Ruth Stimson        
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Backyard Construction

picture Ruth's drawing of the ramp that she designed and built
On October 30, 1988, Ruth's mother, Pauline, celebrated her 100th birthday. Pauline's health had been failing. She was losing her balance. A fall resulted in a stay at Exeter Hospital. When she returned home, the Visiting Nurses brought her a wheelchair. Ruth set to work figuring out how to get her mother from the house to the car using the wheelchair.

"I decided to build a ramp," says Ruth. "I measured and sketched and measured again as to the best angle to construct a ramp. It took several drawings to visualize the design from various angles. Next came my calculations on materials needed: treated 4 inch x 4 inch posts, two sheets of exterior plywood, patio blocks, some 2 inch x 4 inch by 8 foot lumber for a railing, some strapping, and some nails. A lumber company delivered my order, and placed it inside our garage. Then the wood wouldn't get wet, and I could work there to saw in November.

"It took me part of a week to plan the patio stone placement for the wooden post framework over the back door steps before I could attach the plywood. I cut one sheet in half to reduce its weight, but knew that I needed help with the second sheet if I left it whole to make the slanted portion of the ramp to the little garage door.

"Tom Craven, a UNH classmate, kindly offered to help me fit and install that heavy 4 foot x 8 foot plywood sheet. We measured very carefully and sawed openings to go around the upright posts. We had to make some adjustments due to the slant. Finally the ramp was usable after our labor. The railing was still needed.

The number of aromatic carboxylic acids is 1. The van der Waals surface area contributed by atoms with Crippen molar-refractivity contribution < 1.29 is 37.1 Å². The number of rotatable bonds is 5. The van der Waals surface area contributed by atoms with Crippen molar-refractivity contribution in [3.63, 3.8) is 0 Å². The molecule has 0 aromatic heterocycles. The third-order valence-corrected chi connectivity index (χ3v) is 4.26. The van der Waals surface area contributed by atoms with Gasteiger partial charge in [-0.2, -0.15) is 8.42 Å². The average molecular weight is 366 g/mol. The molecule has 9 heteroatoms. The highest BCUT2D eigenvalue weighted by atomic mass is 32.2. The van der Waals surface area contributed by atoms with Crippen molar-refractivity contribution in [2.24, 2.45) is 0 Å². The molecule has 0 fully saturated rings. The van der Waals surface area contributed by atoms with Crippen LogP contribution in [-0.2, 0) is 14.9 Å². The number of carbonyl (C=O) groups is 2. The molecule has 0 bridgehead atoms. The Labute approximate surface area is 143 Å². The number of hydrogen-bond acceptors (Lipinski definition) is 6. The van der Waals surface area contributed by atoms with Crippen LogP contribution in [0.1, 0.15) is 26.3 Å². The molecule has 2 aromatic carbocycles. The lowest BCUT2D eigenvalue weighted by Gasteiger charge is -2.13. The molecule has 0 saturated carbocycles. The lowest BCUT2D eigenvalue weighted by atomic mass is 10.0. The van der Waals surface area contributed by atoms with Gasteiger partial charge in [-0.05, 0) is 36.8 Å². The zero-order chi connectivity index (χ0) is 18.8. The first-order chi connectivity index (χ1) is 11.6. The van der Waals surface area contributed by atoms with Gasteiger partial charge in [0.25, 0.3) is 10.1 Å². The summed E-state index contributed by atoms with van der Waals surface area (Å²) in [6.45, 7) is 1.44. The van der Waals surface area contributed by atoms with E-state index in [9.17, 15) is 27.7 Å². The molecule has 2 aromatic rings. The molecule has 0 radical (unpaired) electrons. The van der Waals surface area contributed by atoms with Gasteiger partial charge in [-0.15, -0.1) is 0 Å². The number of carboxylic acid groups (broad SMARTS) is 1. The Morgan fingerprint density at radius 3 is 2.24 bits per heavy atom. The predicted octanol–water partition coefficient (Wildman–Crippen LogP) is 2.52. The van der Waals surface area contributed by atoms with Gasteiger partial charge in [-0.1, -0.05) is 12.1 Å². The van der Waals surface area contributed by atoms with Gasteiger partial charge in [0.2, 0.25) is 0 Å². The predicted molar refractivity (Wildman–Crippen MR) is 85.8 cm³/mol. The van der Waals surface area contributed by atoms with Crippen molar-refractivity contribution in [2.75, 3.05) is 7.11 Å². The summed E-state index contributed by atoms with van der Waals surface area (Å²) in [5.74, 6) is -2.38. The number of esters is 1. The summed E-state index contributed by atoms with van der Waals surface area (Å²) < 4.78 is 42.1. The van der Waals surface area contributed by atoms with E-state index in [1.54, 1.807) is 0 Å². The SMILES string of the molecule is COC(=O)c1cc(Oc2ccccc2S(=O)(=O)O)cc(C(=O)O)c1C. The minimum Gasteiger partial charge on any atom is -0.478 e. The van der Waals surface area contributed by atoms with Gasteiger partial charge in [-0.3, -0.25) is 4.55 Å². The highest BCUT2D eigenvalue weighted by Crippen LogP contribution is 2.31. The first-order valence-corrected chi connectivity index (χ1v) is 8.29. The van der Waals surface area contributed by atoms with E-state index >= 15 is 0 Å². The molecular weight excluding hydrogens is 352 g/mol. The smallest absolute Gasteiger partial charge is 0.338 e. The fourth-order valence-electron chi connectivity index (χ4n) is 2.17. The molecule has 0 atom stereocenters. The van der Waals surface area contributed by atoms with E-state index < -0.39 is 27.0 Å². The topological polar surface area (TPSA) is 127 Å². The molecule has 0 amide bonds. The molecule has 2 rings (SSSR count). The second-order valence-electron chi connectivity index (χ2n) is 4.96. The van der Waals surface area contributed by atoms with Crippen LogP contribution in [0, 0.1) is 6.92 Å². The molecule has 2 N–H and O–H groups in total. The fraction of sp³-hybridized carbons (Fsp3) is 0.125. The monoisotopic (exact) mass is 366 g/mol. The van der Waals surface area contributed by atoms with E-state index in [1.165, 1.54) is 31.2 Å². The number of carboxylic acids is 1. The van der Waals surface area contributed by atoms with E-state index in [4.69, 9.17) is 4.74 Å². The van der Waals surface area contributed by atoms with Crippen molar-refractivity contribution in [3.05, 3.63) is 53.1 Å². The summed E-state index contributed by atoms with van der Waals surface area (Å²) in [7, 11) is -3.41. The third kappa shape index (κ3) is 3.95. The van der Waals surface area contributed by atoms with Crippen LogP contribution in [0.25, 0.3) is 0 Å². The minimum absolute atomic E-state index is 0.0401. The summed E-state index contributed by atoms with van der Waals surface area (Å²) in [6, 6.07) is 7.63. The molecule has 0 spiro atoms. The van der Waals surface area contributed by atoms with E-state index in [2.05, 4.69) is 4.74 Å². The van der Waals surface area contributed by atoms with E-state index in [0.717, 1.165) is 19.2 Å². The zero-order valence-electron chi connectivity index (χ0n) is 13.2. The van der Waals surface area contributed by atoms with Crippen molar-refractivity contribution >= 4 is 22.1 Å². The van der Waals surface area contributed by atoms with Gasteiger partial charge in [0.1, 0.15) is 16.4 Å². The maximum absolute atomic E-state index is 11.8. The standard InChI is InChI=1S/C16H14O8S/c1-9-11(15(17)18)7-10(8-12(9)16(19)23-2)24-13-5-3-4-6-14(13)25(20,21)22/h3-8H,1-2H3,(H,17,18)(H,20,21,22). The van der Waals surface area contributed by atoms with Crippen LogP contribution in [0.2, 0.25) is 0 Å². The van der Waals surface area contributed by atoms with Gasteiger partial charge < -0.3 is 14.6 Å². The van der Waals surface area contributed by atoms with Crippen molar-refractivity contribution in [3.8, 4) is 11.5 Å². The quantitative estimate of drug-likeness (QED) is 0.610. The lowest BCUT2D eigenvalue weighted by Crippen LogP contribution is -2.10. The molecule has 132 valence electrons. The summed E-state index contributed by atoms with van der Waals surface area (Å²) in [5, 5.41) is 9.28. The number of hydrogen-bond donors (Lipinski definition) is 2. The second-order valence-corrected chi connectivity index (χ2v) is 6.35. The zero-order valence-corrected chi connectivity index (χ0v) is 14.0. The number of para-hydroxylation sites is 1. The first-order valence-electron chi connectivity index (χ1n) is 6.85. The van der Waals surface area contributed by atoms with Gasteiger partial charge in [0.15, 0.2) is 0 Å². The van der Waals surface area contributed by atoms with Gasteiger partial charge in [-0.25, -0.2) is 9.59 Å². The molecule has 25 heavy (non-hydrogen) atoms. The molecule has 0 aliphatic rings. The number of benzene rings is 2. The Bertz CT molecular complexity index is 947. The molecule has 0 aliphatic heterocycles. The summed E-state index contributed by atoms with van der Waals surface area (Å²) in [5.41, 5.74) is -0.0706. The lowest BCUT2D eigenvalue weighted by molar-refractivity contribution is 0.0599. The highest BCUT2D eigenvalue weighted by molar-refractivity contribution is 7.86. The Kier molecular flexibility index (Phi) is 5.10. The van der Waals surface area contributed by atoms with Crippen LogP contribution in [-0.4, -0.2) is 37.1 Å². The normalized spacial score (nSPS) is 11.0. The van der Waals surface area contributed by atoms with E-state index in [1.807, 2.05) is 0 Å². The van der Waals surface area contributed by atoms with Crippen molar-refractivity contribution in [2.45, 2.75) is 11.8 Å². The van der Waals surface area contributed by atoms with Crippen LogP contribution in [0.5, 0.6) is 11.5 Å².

"On the weekend, Ken Nelson, a neighbor, and I worked on a very cold November day to figure out the slant for the top railing. I knew I could saw off the top of each post by hand, but Ken used his electric saw. Then I did the hammering on the top railing. I was very grateful for Tom's and Ken's assistance.

"Now I could get mother to the car safely. Ken suggested need of friction tape on the slanted ramp for winter use. I finally tacked down foot square asphalt shingles that worked well. Eventually I painted the plywood dark green to preserve it. Then I signed with relief and expressed my thanks for such kind friends."

Ruth was 70 years old when she built the ramp.